Press Release May 22, 2013
A three judge court rules that the Work Capability Assessment discriminates against claimants with a mental health disability.
The Royal Courts of Justice, a three judge panel of the Upper Tribunal has ruled that the Work Capability Assessment substantially disadvantages claimants with mental health problems, because the system is designed to deal with a high volume of claimants who can accurately report the way in which their disability affects their fitness to work. The judges recognised that claimants with mental health problems have a number of specific difficulties in self-reporting, for example they may lack insight into their condition, their condition may fluctuate day by day, or they may be unable to accurately explain how it affects them. Not all Atos assessors are medically qualified (many are nurses or physiotherapists), and almost invariably they have very limited knowledge or experience of working with people with mental health problems. The interviews are often hurried, and rely on applicants to explain the limitations on their ability to work. This is a serious problem for people with mental health conditions. The court has today held that it puts them at a substantial disadvantage, as it means that more claims by people with mental health problems are refused than should be. This forces them through the appeals system, currently groaning under the weight of appeals against the refusal of ESA, some 40% of which succeed. This results in great stress and distress to the individual and unnecessary cost to the public purse. Such people are placed at a substantial disadvantage in navigating the system. Even if they appreciate the need to get expert medical evidence for themselves, they are often less able to navigate the system successfully and to obtain the medical report that they need. The claimants, MM and DM, both of whom have serious mental health problems, and are in receipt of sickness benefits, challenged the lawfulness of the Work Capability Assessment process. They argued that it is especially important for the DWP and Atos assessors to take medical evidence from applicants’ community health professionals, such as psychiatrists or community psychiatric nurses, and that unless the system was adapted to take medical evidence into account at the early stages of the process it would be unfair to people with mental health problems.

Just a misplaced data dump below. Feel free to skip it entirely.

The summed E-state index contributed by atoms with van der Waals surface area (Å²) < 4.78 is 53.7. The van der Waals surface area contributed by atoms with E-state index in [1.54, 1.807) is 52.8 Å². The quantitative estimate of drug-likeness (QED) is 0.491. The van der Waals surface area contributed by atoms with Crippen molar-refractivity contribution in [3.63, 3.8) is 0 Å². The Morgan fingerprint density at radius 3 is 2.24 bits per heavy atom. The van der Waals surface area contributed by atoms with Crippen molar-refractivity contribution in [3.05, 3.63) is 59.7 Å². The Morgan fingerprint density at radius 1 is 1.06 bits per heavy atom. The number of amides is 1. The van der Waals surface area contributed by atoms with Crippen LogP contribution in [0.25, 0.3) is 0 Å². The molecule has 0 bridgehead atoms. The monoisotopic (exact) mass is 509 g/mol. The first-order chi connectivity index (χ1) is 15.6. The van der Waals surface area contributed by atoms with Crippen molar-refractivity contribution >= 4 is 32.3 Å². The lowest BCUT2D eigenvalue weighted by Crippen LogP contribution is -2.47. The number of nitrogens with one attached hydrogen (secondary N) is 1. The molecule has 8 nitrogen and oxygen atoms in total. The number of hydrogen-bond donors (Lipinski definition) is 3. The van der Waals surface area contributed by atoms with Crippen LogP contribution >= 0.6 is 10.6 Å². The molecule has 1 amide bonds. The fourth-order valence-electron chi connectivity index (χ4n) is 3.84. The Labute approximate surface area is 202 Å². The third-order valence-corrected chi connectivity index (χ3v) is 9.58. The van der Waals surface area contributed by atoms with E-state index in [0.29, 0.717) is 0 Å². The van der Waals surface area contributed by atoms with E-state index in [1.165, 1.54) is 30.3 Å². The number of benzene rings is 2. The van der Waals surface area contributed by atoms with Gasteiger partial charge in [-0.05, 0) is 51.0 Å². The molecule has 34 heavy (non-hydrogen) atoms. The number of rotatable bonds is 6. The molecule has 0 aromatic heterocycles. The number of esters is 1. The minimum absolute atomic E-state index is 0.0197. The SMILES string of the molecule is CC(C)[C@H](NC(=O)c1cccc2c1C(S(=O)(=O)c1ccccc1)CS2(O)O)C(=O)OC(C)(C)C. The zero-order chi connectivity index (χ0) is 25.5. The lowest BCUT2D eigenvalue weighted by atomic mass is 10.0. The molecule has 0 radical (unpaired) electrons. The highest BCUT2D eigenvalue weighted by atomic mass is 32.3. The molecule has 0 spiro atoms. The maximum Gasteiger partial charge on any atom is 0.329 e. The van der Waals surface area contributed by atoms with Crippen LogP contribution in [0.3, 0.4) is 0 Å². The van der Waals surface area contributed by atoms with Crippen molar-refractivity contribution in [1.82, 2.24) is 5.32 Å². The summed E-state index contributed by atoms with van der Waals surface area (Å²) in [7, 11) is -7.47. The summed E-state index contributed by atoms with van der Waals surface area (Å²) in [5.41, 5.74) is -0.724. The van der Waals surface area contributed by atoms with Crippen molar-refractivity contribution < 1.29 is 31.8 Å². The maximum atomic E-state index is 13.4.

In a landmark ruling, the three judge court agreed. The court ordered that the DWP has to take reasonable steps to address the disadvantage to people with mental health problems, but rather than specifying what those reasonable steps should be, ordered the DWP to carry out an investigation and then return to court to explain what steps they propose to take.
The claimants’ solicitor, Ravi Low-Beer of the Public Law Project said: “Today’s ruling confirms what disabled people have been saying for years – although ignored by Ministers – that the Work Capability Assessment process is not fit for purpose. Today, the court has considered the evidence, and has endorsed the view of the experts and NGOs that have repeatedly called for medical evidence to be sought and considered by the DWP at the early stages of a claim. It is up to all of us now to put pressure on the DWP to investigate – and then implement – real changes to the process without delay or prevarication, as the court has ordered. It is in everyone’s interests that the DWP changes course – if they continue to rush people with mental health disabilities through the process as it stands, more ill people will be wrongly refused support, more ill people will suffer a deterioration in their mental health as they try to navigate the appeal system, and more public money will be wasted.”
Public Law Project (PLP)
PLP is an independent, national legal charity which aims to improve access to justice for those whose access is restricted by poverty, discrimination or other similar barriers. To fulfill its objectives PLP undertakes research, policy initiatives, casework and training across the range of public law remedies.
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